AFSPA not the issue, atrocities are

At a time when the demand for  revocation of the AFSPA has by and large vanished from the public discourse in Kashmir, central government has reiterated that there were no  “plans to withdraw or amend the Armed Forces (Jammu and Kashmir) Special Powers Act, 1990”.  Speaking in Lok Sabha, Union minister Hansraj Gangaram Ahir, however, added that a proposal was under consideration to make the AFSPA “more operationally effective and humane”. It is true there has been a long-standing demand from various quarters in J&K  and the Northeast to withdraw the Act but with the Army consistently resisting the move, the people have largely resigned to the law. More so, in Kashmir where renewed militancy has fortified security establishment’s position on the issue.

The army’s contention has been that revoking AFSPA would substantially curtail its scope for effectively conducting anti-insurgency operations in the state. Deprived of immunity against prosecution, the security personnel will have their hands tied to the back in their fight against militancy, so goes the argument. Similarly, Army has also been against phased removal of the law from the areas which have not seen militancy for a long time. Army  invokes the looming threat of a renewed spell of insurgency once militants take shelter in the areas where there is no AFSPA in force. Even if we choose to see some rationale in the Army’s contention, but the continuation of the AFSPA should hardly mean a license to the security personnel to get away with the human rights excesses. Recent killings of the civilians in Shopian and the subsequent stone-walling of even an FIR against the Army major Aditya Kumar, shows the inherent dangers of the AFSPA. What make the arguments for the AFSPA further untenable is that security forces adamantly refuse to take a prompt corrective action in obvious cases of human rights violations, like the one in Shopian.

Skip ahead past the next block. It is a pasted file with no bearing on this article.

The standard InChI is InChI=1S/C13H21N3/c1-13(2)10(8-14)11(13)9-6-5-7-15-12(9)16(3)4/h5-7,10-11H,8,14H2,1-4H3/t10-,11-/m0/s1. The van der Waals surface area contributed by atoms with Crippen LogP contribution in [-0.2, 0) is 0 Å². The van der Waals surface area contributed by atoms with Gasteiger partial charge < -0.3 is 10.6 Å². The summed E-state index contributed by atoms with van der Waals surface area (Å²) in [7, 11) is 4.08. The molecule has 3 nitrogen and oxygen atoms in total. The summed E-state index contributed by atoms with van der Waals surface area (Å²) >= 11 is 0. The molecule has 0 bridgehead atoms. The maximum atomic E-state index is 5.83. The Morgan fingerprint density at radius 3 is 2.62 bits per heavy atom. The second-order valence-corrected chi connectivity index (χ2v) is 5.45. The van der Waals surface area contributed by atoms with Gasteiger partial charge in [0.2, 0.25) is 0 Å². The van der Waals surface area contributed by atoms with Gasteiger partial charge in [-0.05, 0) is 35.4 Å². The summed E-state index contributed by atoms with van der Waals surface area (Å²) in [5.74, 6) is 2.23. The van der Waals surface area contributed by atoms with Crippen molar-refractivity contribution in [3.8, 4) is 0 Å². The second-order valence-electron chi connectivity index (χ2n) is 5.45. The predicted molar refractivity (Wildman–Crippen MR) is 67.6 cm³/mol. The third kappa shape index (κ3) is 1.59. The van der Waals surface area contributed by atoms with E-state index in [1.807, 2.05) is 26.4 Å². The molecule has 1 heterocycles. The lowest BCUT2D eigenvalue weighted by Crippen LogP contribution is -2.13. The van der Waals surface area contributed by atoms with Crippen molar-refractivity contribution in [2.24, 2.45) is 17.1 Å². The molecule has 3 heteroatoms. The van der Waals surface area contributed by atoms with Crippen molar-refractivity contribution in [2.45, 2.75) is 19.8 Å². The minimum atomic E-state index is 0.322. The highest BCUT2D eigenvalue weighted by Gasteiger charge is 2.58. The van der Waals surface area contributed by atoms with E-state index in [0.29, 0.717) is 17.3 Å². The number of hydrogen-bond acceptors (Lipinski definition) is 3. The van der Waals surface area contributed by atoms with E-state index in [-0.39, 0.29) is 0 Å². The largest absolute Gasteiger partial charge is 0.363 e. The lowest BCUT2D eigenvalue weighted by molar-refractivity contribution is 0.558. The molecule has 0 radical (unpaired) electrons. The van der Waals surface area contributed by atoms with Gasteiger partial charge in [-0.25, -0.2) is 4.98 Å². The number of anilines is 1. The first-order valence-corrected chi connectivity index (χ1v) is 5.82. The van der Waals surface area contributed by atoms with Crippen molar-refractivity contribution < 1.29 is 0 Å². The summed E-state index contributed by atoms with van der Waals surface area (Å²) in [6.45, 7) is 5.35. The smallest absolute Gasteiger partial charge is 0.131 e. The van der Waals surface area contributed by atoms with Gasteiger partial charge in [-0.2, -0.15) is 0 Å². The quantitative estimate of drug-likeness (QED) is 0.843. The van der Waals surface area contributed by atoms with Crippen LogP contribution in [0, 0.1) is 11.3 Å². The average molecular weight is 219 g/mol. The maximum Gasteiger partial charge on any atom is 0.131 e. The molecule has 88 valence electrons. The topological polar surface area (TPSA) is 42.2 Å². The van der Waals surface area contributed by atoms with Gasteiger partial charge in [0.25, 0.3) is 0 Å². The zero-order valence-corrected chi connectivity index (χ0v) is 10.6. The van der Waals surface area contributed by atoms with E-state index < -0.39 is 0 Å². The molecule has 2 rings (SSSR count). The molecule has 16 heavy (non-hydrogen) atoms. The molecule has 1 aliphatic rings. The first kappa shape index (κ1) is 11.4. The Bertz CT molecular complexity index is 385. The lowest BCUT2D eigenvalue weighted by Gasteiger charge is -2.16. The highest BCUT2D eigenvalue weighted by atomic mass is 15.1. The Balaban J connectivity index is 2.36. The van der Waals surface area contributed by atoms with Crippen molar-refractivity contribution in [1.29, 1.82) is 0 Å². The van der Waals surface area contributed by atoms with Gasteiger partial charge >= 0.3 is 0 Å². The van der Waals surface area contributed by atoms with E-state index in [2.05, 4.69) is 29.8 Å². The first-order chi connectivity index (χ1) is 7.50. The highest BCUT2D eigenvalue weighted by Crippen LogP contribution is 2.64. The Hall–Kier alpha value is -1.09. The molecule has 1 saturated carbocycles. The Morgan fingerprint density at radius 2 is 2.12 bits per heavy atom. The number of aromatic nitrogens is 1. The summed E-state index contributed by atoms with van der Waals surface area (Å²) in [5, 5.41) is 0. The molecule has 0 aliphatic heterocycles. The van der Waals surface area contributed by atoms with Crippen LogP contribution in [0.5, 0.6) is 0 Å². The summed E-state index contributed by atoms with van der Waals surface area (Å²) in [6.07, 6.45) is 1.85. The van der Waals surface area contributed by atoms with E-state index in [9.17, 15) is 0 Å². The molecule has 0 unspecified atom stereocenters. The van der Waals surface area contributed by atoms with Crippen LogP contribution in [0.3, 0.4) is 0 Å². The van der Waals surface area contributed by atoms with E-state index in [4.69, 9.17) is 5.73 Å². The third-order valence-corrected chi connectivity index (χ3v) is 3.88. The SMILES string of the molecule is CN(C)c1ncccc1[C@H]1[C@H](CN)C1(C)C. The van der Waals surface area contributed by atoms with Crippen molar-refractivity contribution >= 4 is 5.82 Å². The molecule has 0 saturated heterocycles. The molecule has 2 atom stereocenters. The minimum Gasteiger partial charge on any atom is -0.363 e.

For once, there was a silver lining, though. Army’s Machil verdict had showed the way. Five army men  including two officers convicted in the fake encounter of the three Kashmiri youth were sentenced to life imprisonment. But soon after they were released on bail and their life terms were suspended by the Armed Forces Tribunal. This reversed the public confidence generated by what was seen as a  rare punishment. As the Machil case had once showed, what matters is the accountability of the personnel responsible for gross excesses, not the revocation of law per se. Best way out is the willingness among the security agencies to act fairly and speedily in case of rights violations. This is the only pragmatic solution under the circumstances. One can ask what is stopping the centre from making necessary modifications in the law that makes the security personnel who commit human rights violations accountable for their actions. Such actions cannot be left entirely to the discretion of the Army. There has to be an inbuilt legal mechanism to punish the erring personnel irrespective of the institutional discretion of the security and paramilitary forces.

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